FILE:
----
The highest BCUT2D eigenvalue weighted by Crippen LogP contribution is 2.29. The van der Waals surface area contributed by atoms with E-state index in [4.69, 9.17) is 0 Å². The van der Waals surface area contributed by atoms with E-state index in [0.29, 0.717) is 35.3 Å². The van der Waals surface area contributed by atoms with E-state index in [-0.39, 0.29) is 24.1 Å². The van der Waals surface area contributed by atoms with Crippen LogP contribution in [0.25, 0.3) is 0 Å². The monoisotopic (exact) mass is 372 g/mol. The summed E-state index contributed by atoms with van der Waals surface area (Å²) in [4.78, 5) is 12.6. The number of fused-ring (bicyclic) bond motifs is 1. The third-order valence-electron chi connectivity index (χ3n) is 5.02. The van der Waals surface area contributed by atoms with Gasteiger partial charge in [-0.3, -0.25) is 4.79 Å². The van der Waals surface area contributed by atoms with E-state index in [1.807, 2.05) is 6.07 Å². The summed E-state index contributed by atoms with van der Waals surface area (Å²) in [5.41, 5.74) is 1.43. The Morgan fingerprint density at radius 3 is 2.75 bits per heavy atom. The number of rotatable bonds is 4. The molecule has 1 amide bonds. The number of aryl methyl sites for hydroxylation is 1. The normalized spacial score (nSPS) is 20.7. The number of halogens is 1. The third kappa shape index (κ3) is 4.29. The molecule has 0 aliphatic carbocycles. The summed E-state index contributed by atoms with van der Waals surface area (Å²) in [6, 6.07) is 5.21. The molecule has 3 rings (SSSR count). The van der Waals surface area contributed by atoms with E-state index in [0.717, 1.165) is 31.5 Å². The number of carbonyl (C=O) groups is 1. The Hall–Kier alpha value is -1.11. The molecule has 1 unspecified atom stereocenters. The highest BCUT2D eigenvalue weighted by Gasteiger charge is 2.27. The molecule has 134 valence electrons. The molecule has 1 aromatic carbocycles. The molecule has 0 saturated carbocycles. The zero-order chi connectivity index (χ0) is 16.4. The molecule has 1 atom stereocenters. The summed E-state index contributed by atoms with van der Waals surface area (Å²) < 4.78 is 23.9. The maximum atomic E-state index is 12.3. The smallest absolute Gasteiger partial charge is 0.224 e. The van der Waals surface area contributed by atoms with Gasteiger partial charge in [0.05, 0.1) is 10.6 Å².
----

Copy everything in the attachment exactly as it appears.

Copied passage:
The highest BCUT2D eigenvalue weighted by Crippen LogP contribution is 2.29. The van der Waals surface area contributed by atoms with E-state index in [4.69, 9.17) is 0 Å². The van der Waals surface area contributed by atoms with E-state index in [0.29, 0.717) is 35.3 Å². The van der Waals surface area contributed by atoms with E-state index in [-0.39, 0.29) is 24.1 Å². The van der Waals surface area contributed by atoms with Crippen LogP contribution in [0.25, 0.3) is 0 Å². The monoisotopic (exact) mass is 372 g/mol. The summed E-state index contributed by atoms with van der Waals surface area (Å²) in [4.78, 5) is 12.6. The number of fused-ring (bicyclic) bond motifs is 1. The third-order valence-electron chi connectivity index (χ3n) is 5.02. The van der Waals surface area contributed by atoms with Gasteiger partial charge in [-0.3, -0.25) is 4.79 Å². The van der Waals surface area contributed by atoms with E-state index in [1.807, 2.05) is 6.07 Å². The summed E-state index contributed by atoms with van der Waals surface area (Å²) in [5.41, 5.74) is 1.43. The Morgan fingerprint density at radius 3 is 2.75 bits per heavy atom. The number of rotatable bonds is 4. The molecule has 1 amide bonds. The number of aryl methyl sites for hydroxylation is 1. The normalized spacial score (nSPS) is 20.7. The number of halogens is 1. The third kappa shape index (κ3) is 4.29. The molecule has 0 aliphatic carbocycles. The summed E-state index contributed by atoms with van der Waals surface area (Å²) in [6, 6.07) is 5.21. The molecule has 3 rings (SSSR count). The van der Waals surface area contributed by atoms with E-state index in [0.717, 1.165) is 31.5 Å². The number of carbonyl (C=O) groups is 1. The Hall–Kier alpha value is -1.11. The molecule has 1 unspecified atom stereocenters. The highest BCUT2D eigenvalue weighted by Gasteiger charge is 2.27. The molecule has 134 valence electrons. The molecule has 1 aromatic carbocycles. The molecule has 0 saturated carbocycles. The zero-order chi connectivity index (χ0) is 16.4. The molecule has 1 atom stereocenters. The summed E-state index contributed by atoms with van der Waals surface area (Å²) < 4.78 is 23.9. The maximum atomic E-state index is 12.3. The smallest absolute Gasteiger partial charge is 0.224 e. The van der Waals surface area contributed by atoms with Gasteiger partial charge in [0.05, 0.1) is 10.6 Å².